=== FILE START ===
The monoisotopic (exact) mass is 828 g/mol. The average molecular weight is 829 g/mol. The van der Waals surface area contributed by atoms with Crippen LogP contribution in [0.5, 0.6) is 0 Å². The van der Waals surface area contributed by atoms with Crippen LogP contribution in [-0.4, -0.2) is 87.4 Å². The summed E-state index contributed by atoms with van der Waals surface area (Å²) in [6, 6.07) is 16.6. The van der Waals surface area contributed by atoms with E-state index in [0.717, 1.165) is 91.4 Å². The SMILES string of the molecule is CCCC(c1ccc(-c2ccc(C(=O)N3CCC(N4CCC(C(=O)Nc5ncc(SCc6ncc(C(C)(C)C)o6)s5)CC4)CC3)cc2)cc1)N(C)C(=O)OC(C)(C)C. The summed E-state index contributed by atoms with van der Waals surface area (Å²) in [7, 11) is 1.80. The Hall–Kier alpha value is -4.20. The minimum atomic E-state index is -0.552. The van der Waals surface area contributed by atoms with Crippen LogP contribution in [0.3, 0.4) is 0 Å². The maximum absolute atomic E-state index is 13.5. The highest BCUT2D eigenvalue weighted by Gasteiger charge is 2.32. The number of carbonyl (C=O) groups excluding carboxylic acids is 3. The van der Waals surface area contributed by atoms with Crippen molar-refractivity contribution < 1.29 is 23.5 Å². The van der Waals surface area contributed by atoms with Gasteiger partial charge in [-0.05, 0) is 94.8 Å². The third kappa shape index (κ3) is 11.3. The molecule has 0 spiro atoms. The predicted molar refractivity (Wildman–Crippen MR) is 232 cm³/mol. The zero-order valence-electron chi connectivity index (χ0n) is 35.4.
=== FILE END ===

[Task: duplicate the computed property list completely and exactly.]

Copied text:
The monoisotopic (exact) mass is 828 g/mol. The average molecular weight is 829 g/mol. The van der Waals surface area contributed by atoms with Crippen LogP contribution in [0.5, 0.6) is 0 Å². The van der Waals surface area contributed by atoms with Crippen LogP contribution in [-0.4, -0.2) is 87.4 Å². The summed E-state index contributed by atoms with van der Waals surface area (Å²) in [6, 6.07) is 16.6. The van der Waals surface area contributed by atoms with E-state index in [0.717, 1.165) is 91.4 Å². The SMILES string of the molecule is CCCC(c1ccc(-c2ccc(C(=O)N3CCC(N4CCC(C(=O)Nc5ncc(SCc6ncc(C(C)(C)C)o6)s5)CC4)CC3)cc2)cc1)N(C)C(=O)OC(C)(C)C. The summed E-state index contributed by atoms with van der Waals surface area (Å²) in [7, 11) is 1.80. The Hall–Kier alpha value is -4.20. The minimum atomic E-state index is -0.552. The van der Waals surface area contributed by atoms with Crippen LogP contribution in [0.3, 0.4) is 0 Å². The maximum absolute atomic E-state index is 13.5. The highest BCUT2D eigenvalue weighted by Gasteiger charge is 2.32. The number of carbonyl (C=O) groups excluding carboxylic acids is 3. The van der Waals surface area contributed by atoms with Crippen molar-refractivity contribution < 1.29 is 23.5 Å². The van der Waals surface area contributed by atoms with Gasteiger partial charge in [-0.05, 0) is 94.8 Å². The third kappa shape index (κ3) is 11.3. The molecule has 0 spiro atoms. The predicted molar refractivity (Wildman–Crippen MR) is 232 cm³/mol. The zero-order valence-electron chi connectivity index (χ0n) is 35.4.